So you want to be an astronaut?
Speaking of Apollo missions, Apollo 8 was the first time humans went to the moon and back. They didn’t get to land on the moon (that would come later, with Apollo 11), but it was a spectacular feat. It all happened in 1968, 50 years ago this month. Check out Rocket Men: The Daring Odyssey of Apollo 8 and the Astronauts Who Made Man's First Journey to the Moon to learn about the mission. While he was orbiting the Moon, Apollo 8 astronaut Bill Anders took the famous Earthrise photo.
But back to being an astronaut. It takes a lot of hard work and dedication to get there. Also, you have to know that you’re going to fail along the way. A lot. But don’t let that stop you: “If you are afraid to fail, you will probably not accomplish much in life.” Buzz Aldrin, the second man to walk on the moon, back in 1969, wrote that. That’s just one of the lessons he learned on the way to becoming an astronaut. He talks about this, and other things he learned, in his book, No Dream is Too High: Life Lessons From a Man Who Walked on the Moon.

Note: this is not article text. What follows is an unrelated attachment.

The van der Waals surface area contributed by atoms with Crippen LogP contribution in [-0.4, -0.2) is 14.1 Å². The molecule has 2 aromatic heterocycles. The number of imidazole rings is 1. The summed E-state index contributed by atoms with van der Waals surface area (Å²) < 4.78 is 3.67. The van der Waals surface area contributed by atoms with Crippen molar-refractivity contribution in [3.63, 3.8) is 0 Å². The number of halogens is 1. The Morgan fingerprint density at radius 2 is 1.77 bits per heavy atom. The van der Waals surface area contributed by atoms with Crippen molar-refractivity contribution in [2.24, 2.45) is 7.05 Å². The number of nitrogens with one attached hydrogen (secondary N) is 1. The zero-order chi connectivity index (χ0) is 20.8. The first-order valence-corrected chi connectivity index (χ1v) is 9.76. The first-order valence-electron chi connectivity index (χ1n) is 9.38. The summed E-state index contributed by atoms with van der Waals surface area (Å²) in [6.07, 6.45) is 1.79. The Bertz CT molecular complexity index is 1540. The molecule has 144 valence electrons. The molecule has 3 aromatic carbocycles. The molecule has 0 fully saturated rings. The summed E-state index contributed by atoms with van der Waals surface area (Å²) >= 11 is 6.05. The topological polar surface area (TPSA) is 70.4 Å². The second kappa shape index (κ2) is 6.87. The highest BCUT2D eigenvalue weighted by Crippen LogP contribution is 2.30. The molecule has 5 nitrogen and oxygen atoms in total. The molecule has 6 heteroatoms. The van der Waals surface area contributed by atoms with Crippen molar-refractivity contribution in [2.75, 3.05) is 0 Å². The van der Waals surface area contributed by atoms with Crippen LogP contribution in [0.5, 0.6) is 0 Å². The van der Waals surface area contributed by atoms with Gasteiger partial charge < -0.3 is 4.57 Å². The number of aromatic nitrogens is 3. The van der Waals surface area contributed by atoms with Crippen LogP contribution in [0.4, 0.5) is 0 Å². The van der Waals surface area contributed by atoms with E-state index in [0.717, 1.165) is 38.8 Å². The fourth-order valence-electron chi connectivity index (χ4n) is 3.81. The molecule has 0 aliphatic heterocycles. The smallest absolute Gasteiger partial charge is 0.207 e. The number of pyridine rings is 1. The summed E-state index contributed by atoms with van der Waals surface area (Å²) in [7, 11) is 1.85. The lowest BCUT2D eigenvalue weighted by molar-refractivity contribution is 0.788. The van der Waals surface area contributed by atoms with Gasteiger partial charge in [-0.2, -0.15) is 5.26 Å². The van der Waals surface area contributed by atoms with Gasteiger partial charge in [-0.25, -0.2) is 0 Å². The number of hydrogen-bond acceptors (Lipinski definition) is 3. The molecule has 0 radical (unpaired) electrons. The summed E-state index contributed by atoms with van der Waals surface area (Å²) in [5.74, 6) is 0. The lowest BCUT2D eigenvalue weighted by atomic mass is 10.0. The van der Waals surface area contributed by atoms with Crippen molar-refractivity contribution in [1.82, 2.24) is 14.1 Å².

Watching Aldrin setting foot on the moon that night in 1969 was 9-year-old Chris Hadfield. Walking home afterward, he looked up at the sky, and he knew—he just knew—that he was going to become an astronaut some day. He also knew that, as a Canadian kid growing up on a farm, this was impossible. Read how he accomplished his impossible goal in his book, An Astronaut's Guide to Life on Earth.
Also watching Aldrin that night were 5-year-old Scott Kelly and his twin brother, Mark, who both later became NASA astronauts. Unlike Chris up in Canada, however, watching the moon landing gave Scott nightmares. While Chris grew up working hard at the farm and at school, Scott was a mediocre student, and he and Mark were risk-takers. It was while he was a hard-partying, failing pre-med student that Scott was drawn to the book, The Right Stuff, about the Apollo 13 crew. The idea of doing something that difficult and risky, and surviving it, led him to become an astronaut. Read his story, and how he spent an entire year in space, in his book, Endurance: A Year in Space, A Lifetime of Discovery.
While he was an astronaut, Chris Hadfield flew two space shuttle missions. NASA doesn’t use space shuttles anymore, but you can get an idea of what it was like to fly one in The Space Shuttle Operator's Manual, by Kerry Mark Joels. If you want to think about what spacecraft could be like in the future, there’s also the U.S.S. Enterprise Owners' Workshop Manual: (NX-01, NCC-1701, NCC-1701-A to NCC-1701-E. Okay, it’s fiction, but we can dream of spaceflight, right?
Speaking of science fiction, don’t forget to check out this year’s One Book, One Chicago selection, Do Androids Dream of Electric Sheep?